The conversation around the EGO is a fascinating one. I find it to be one of the most divisive and misunderstood topics out there. One reason for this is simply because of my lack of awareness and understanding of my own ego. Our understanding of reality is a mirror of our own inner experience.
The best way I know how to view a relationship that I have on the unconscious level is to put pen to paper. What began as a series of questions, mind-maps, ideas, and moments of awareness, has now become this blog post you are reading.
What is the ego? Is it inherently "bad" or is it an error in our relationship with the ego that causes problems? What problems does the ego cause?
The ego is the Mind's identification of itself, or our innate sense of identity. This is not a bad thing, on the contrary, it is an important part of the human existence. As is the case with most concepts, it is our relationship or understanding of the ego that can end up being toxic.
When I think of the negative aspect of my ego, I see it in the moments where I become Judge and Jury, in regards to myself or to my surroundings. In the moments where I judge someone else, where I beat myself up for being imperfect, or when I create a barrier between myself and another based on a feeling of entitlement. When I create separation or isolate myself, my ego has gotten in the way of mindful living and connection to all things.
My ego says things like, "I can do that better," "Look how awesome I am at this," or "Don't do it, I will look stupid." In an attempt to protect myself, my ego can keep me small and contained. And when I do something worth being proud of, my ego can take it a bit too far, pump my own tires and showboat unnecessarily.
Yogi Bhajan, in the book, The Mind, refers to the ego as a cocoon. It is as though your ego, your fears, and your mind-chatter are a cocoon, from which you will never hatch, blossom, and fly. Your cocoon is woven from your mental habits, i.e. the way you habitually react, think, and perceive the world. For example, it is natural to struggle or to come across situations that disturb you, but it is our struggle with our struggle or being disturbed by disturbances that waste energy and cause bigger problems. Our ego is a bit of a drama queen. It reacts quickly, and harshly. The ego, deep down, is trying to further your survival. It likes to feel good, it wants instant gratification, and it is looking out for number 1 (you) at all times. It is our attachments, expectations, and obedience to our ego's will that creates issues. The ego craves the good feelings that come with happy chemicals and will remind you to act in certain ways with the expectation that the boost of happy chemicals will follow. For example, when I was younger I would often go through my clothes and separate out the pieces that I no longer loved or no longer wanted. I would pack these up into baskets or garbage bags and invite my sisters to come shop through. Sometimes there would be a piece of clothing that I still did like, but I knew one of my sisters absolutely loved. I would sneak that piece in at the bottom of the bag, or hide it behind my back, and create an opportunity of surprise and delight for my sister.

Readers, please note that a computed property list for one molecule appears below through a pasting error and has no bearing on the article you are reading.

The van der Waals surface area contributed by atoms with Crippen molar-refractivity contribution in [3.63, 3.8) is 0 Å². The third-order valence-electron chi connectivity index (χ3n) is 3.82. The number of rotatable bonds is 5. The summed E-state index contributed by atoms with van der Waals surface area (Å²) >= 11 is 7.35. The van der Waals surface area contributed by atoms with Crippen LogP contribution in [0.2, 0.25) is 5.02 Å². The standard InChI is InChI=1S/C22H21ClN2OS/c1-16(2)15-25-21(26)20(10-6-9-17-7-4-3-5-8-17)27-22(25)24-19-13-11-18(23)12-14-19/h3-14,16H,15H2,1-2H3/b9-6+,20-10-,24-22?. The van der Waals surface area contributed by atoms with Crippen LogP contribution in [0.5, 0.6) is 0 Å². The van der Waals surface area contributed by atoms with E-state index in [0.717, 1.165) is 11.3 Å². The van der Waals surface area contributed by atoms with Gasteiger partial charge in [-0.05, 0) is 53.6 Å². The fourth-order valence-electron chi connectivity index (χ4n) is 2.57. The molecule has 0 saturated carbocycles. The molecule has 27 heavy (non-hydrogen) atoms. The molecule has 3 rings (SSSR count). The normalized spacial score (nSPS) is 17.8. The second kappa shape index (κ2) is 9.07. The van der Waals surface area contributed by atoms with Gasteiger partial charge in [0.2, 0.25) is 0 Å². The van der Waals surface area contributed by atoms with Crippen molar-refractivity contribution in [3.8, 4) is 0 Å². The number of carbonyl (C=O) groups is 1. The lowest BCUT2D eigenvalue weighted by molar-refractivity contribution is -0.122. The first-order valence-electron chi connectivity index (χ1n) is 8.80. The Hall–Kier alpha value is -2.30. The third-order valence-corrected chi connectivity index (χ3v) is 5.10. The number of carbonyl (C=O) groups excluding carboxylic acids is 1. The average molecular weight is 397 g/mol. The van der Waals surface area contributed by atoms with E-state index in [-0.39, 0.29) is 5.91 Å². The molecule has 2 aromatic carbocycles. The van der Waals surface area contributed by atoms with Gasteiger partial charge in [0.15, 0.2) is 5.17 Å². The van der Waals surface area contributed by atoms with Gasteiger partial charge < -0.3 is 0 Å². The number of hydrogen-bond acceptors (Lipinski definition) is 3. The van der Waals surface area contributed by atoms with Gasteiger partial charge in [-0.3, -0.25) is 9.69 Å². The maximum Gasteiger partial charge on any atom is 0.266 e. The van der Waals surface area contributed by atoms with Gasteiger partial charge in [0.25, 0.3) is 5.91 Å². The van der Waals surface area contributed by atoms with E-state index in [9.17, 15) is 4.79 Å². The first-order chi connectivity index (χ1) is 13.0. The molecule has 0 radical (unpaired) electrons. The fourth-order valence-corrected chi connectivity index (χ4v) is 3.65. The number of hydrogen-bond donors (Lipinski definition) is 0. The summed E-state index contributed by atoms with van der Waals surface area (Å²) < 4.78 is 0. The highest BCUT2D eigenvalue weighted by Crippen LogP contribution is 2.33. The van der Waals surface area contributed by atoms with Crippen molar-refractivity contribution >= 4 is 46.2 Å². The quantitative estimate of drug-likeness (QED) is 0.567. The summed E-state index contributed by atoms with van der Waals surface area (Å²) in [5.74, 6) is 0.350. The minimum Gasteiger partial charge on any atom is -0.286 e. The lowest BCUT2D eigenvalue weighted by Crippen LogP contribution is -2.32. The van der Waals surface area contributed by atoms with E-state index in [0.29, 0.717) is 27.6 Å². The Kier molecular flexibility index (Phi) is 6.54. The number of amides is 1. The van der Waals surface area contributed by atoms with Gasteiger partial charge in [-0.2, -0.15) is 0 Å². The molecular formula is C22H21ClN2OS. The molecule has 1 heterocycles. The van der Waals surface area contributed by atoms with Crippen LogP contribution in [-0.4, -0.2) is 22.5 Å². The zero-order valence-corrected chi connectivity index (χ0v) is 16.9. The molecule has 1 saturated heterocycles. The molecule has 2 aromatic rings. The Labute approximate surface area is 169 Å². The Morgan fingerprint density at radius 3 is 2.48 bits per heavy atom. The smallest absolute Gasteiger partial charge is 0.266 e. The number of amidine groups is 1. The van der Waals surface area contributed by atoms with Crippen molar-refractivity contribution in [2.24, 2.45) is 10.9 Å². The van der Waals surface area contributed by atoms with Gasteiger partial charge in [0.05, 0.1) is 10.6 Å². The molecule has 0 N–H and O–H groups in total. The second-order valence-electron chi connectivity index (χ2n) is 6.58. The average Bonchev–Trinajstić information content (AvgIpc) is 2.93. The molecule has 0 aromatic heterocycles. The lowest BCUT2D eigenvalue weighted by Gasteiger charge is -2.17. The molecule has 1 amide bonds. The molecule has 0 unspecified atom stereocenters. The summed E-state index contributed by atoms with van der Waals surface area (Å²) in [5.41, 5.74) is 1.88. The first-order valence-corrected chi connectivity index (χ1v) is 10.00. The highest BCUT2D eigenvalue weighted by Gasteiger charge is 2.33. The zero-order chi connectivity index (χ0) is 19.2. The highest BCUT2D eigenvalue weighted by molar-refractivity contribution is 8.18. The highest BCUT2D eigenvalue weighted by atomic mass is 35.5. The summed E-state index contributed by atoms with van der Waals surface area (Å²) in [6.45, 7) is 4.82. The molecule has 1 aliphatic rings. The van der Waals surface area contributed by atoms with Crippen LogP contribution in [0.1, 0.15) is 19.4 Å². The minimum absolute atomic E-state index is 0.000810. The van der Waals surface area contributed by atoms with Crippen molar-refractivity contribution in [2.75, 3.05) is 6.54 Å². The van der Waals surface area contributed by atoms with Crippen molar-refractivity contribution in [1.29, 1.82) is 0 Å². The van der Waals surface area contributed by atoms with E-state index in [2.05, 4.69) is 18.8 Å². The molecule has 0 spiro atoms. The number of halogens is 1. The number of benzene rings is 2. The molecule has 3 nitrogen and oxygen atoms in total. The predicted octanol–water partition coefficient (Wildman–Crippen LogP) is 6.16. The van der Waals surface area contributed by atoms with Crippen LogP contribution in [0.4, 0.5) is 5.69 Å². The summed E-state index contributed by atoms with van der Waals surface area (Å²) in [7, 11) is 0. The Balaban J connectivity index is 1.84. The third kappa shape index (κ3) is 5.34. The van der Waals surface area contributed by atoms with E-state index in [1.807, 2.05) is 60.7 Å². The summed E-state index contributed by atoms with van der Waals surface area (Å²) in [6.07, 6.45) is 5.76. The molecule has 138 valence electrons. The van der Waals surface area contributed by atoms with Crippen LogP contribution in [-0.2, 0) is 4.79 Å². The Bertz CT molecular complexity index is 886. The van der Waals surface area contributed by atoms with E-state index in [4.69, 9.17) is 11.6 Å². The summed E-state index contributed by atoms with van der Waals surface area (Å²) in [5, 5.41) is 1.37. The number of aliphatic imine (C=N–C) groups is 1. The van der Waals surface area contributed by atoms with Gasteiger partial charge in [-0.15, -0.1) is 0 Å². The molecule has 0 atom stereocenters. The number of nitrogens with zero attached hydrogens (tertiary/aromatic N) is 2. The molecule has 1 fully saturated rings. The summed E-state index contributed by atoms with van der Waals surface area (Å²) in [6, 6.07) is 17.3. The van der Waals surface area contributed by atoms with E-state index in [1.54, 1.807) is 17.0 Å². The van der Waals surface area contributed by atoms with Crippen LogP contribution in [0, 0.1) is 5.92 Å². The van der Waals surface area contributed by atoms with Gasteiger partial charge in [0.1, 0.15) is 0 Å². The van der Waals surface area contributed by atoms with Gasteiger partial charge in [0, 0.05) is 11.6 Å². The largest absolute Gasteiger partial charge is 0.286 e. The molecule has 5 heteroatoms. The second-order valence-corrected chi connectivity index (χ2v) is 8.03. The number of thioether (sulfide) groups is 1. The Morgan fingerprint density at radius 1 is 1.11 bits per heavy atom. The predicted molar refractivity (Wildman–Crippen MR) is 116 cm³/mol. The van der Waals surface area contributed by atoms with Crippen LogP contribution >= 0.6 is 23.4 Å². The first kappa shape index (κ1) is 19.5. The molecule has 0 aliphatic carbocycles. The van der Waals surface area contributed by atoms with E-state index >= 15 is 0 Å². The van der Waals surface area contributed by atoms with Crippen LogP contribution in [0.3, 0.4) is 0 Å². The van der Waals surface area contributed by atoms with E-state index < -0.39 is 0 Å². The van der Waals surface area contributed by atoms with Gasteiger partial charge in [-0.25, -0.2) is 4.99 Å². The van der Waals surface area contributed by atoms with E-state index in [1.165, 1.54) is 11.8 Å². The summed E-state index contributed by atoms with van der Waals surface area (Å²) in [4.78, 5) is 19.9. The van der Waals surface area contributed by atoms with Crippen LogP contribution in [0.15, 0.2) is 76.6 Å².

Looking back on this, I recall getting excited and filled with good feelings when the idea would strike me. Had I not expected my sister to respond with delight or had I not been given a boost of happy chemicals when I thought of the idea in the first place, maybe I wouldn't have bothered. But it felt good to do this good deed. My ego would jump in and pat me on the back, "what a good person you are." The good feelings would last for hours. In the end, I got just as much good out of the situation as my sister's did. Because I was giving with expectation of what I also would get from it, my ego was deeply involved in the exchange.
Yogi Bhajan says, "giving is worthless if it has expectation with it. The only thing you can truly give someone is forgiveness." I remember a Friends episode where Phoebe is trying to find a selfless act that could prove she would do a good deed without getting anything in return. After several attempts, she realizes that even complete selfless giving is rewarded with a good feeling. We are programmed and hardwired to respond positively to doing good in our hood. It promotes everyone's survival when we can look outside of ourselves and contribute to the greater good. That doesn't mean you are driven by your ego, necessarily. It just means you're human.